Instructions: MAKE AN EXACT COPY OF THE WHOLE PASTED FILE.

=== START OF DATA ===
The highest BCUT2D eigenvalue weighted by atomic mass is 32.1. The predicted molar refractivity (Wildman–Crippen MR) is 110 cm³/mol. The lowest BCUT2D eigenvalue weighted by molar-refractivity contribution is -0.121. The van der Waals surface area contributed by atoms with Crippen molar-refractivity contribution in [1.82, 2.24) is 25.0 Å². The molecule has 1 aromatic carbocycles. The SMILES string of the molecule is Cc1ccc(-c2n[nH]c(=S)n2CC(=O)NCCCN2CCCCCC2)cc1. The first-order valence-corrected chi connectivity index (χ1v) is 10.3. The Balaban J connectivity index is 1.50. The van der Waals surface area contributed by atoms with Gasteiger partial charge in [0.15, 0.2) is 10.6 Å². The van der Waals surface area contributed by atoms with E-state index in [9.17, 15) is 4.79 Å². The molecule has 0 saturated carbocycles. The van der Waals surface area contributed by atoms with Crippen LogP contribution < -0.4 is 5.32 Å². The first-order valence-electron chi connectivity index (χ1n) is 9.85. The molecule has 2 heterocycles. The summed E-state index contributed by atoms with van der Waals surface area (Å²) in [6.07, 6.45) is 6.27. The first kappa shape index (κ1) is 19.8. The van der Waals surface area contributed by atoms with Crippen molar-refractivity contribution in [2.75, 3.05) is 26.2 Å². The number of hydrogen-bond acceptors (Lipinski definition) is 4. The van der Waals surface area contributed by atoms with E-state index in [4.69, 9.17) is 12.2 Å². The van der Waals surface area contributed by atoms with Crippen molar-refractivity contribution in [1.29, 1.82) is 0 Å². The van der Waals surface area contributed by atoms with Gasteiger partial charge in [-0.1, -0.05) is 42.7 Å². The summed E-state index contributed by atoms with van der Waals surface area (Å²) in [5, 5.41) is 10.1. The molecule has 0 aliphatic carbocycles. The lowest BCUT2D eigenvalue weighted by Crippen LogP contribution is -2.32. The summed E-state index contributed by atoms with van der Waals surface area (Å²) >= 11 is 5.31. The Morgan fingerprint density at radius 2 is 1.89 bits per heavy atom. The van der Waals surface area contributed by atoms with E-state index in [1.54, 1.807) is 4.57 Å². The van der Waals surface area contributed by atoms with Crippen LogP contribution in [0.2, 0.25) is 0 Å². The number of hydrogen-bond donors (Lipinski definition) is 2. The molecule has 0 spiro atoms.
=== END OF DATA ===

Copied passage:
The highest BCUT2D eigenvalue weighted by atomic mass is 32.1. The predicted molar refractivity (Wildman–Crippen MR) is 110 cm³/mol. The lowest BCUT2D eigenvalue weighted by molar-refractivity contribution is -0.121. The van der Waals surface area contributed by atoms with Crippen molar-refractivity contribution in [1.82, 2.24) is 25.0 Å². The molecule has 1 aromatic carbocycles. The SMILES string of the molecule is Cc1ccc(-c2n[nH]c(=S)n2CC(=O)NCCCN2CCCCCC2)cc1. The first-order valence-corrected chi connectivity index (χ1v) is 10.3. The Balaban J connectivity index is 1.50. The van der Waals surface area contributed by atoms with Gasteiger partial charge in [0.15, 0.2) is 10.6 Å². The van der Waals surface area contributed by atoms with E-state index in [9.17, 15) is 4.79 Å². The molecule has 0 saturated carbocycles. The van der Waals surface area contributed by atoms with Crippen LogP contribution < -0.4 is 5.32 Å². The first-order valence-electron chi connectivity index (χ1n) is 9.85. The molecule has 2 heterocycles. The summed E-state index contributed by atoms with van der Waals surface area (Å²) in [6.07, 6.45) is 6.27. The first kappa shape index (κ1) is 19.8. The van der Waals surface area contributed by atoms with Crippen molar-refractivity contribution in [2.75, 3.05) is 26.2 Å². The number of hydrogen-bond acceptors (Lipinski definition) is 4. The van der Waals surface area contributed by atoms with E-state index in [4.69, 9.17) is 12.2 Å². The van der Waals surface area contributed by atoms with Crippen molar-refractivity contribution in [1.29, 1.82) is 0 Å². The van der Waals surface area contributed by atoms with Gasteiger partial charge in [-0.1, -0.05) is 42.7 Å². The summed E-state index contributed by atoms with van der Waals surface area (Å²) in [5, 5.41) is 10.1. The molecule has 0 aliphatic carbocycles. The lowest BCUT2D eigenvalue weighted by Crippen LogP contribution is -2.32. The summed E-state index contributed by atoms with van der Waals surface area (Å²) >= 11 is 5.31. The Morgan fingerprint density at radius 2 is 1.89 bits per heavy atom. The van der Waals surface area contributed by atoms with E-state index in [1.54, 1.807) is 4.57 Å². The van der Waals surface area contributed by atoms with Crippen LogP contribution in [0.2, 0.25) is 0 Å². The number of hydrogen-bond donors (Lipinski definition) is 2. The molecule has 0 spiro atoms.